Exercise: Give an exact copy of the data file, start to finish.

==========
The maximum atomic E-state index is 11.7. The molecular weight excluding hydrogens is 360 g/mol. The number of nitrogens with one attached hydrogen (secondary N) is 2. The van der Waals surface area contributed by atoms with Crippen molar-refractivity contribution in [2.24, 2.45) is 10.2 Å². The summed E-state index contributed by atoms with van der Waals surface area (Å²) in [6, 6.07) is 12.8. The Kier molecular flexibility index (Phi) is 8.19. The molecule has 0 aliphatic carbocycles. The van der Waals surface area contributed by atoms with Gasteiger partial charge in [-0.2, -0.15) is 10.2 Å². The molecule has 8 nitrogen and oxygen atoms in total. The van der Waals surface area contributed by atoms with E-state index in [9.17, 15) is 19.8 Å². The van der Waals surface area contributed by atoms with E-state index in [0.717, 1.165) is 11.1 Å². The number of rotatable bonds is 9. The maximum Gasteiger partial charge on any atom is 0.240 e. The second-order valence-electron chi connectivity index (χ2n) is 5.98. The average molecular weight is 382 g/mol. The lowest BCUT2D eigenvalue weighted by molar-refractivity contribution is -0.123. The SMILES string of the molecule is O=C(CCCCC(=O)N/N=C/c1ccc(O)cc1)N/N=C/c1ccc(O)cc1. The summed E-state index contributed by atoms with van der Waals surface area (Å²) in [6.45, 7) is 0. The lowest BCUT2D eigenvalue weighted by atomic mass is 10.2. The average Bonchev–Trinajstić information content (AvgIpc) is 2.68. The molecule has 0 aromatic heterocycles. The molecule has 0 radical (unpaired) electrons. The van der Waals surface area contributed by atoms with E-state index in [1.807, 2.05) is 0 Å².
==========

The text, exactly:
The maximum atomic E-state index is 11.7. The molecular weight excluding hydrogens is 360 g/mol. The number of nitrogens with one attached hydrogen (secondary N) is 2. The van der Waals surface area contributed by atoms with Crippen molar-refractivity contribution in [2.24, 2.45) is 10.2 Å². The summed E-state index contributed by atoms with van der Waals surface area (Å²) in [6, 6.07) is 12.8. The Kier molecular flexibility index (Phi) is 8.19. The molecule has 0 aliphatic carbocycles. The van der Waals surface area contributed by atoms with Gasteiger partial charge in [-0.2, -0.15) is 10.2 Å². The molecule has 8 nitrogen and oxygen atoms in total. The van der Waals surface area contributed by atoms with E-state index in [9.17, 15) is 19.8 Å². The van der Waals surface area contributed by atoms with E-state index in [0.717, 1.165) is 11.1 Å². The number of rotatable bonds is 9. The maximum Gasteiger partial charge on any atom is 0.240 e. The second-order valence-electron chi connectivity index (χ2n) is 5.98. The average molecular weight is 382 g/mol. The lowest BCUT2D eigenvalue weighted by molar-refractivity contribution is -0.123. The SMILES string of the molecule is O=C(CCCCC(=O)N/N=C/c1ccc(O)cc1)N/N=C/c1ccc(O)cc1. The summed E-state index contributed by atoms with van der Waals surface area (Å²) in [6.45, 7) is 0. The lowest BCUT2D eigenvalue weighted by atomic mass is 10.2. The average Bonchev–Trinajstić information content (AvgIpc) is 2.68. The molecule has 0 aromatic heterocycles. The molecule has 0 radical (unpaired) electrons. The van der Waals surface area contributed by atoms with E-state index in [1.807, 2.05) is 0 Å².